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NEWS | Sept. 12, 2018

South Carolina Guard in position to respond for Florence

By Sgt. Brad Mincey South Carolina National Guard

COLUMBIA, S.C. - Approximately 2,000 South Carolina National Guard Soldiers and Airmen were activated and are stationed throughout the Palmetto state as of today in preparation for landfall of Hurricane Florence, figures from the National Guard Bureau show.

Florence quickly intensified from a Category 1 hurricane the morning of Sept. 10 to a Category 4 (winds of 130 mph to 156 mph) hurricane by mid-afternoon. Although the potential track of the hurricane continued to shift to the north, large swaths of South Carolina were still expected to be affected by rain, winds and flooding.

"We are ready and capable," said Maj. Gen. Van McCarty, assistant adjutant general for South Carolina. "We are positioned to respond and are ready to assist the citizens of South Carolina."

As Florence closes in on the Carolinas, residents from Charleston to North Myrtle Beach evacuated their homes Tuesday, moving further inland, after Gov. Henry McMaster directed residents to evacuate coastal areas to get out of harm's way and potential storm surges. To assist the South Carolina Highway patrol with a smooth transition and movement, Guard members were positioned on the roads at traffic control points, assisting local law enforcement with evacuation routes and lane reversals.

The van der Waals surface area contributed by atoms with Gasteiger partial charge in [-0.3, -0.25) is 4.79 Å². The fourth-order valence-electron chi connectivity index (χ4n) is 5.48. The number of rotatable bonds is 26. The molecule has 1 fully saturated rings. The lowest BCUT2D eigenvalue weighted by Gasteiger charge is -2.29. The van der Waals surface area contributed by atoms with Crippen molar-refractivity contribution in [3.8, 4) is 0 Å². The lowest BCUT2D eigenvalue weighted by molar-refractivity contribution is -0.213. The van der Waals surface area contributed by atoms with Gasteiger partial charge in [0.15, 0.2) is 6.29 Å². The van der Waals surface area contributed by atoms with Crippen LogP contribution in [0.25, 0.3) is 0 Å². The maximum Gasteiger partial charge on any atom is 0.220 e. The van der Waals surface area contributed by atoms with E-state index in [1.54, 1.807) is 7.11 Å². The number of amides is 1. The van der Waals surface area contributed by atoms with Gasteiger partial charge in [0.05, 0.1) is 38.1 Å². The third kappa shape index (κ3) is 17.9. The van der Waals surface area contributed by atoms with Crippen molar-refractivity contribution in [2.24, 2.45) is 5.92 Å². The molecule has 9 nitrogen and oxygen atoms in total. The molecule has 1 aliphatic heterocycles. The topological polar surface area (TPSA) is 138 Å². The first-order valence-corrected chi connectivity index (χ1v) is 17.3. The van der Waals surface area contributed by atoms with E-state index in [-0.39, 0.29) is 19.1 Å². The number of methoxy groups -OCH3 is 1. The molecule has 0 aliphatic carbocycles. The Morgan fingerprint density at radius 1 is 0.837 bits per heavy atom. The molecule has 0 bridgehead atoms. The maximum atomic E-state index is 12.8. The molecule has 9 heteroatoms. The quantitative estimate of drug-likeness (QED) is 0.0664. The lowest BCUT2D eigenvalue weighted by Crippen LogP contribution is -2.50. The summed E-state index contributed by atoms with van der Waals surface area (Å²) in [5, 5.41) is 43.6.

"The South Carolina National Guard is on the frontline of support," said U.S. Army Maj. Gen. Robert E. Livingston, the adjutant general for South Carolina. "We have over 1,800 men and women who have answered the call so far to support our partnered agencies. And as the hurricane approaches, we anticipate more support will answer that call to care for the needs of our citizens."

In addition to having Guard members in place before the arrival of Hurricane Florence, Soldiers are also being positioned throughout the state to handle recovery scenarios, like road clearing with engineering equipment and resources to assist residents in returning to their homes once the hurricane has passed and the area is determined to be safe.

"The last time our unit responded to support state active duty for a hurricane, I was very new to the unit and didn't know if there was much I could do to contribute," said Spc. Marcus Owens, 118th Forward Support Company, South Carolina Army National Guard. "Now that I have been in the unit for a couple of years, and have experience, I am excited to be out here supporting."

The South Carolina National Guard is trained and stands ready to serve the citizens of South Carolina and to provide safety, security and support when called upon.

"If you ask a Guardsman, 'Why did you join the Guard,?' they will tell you, 'This is why I do this, for my community," said McCarty.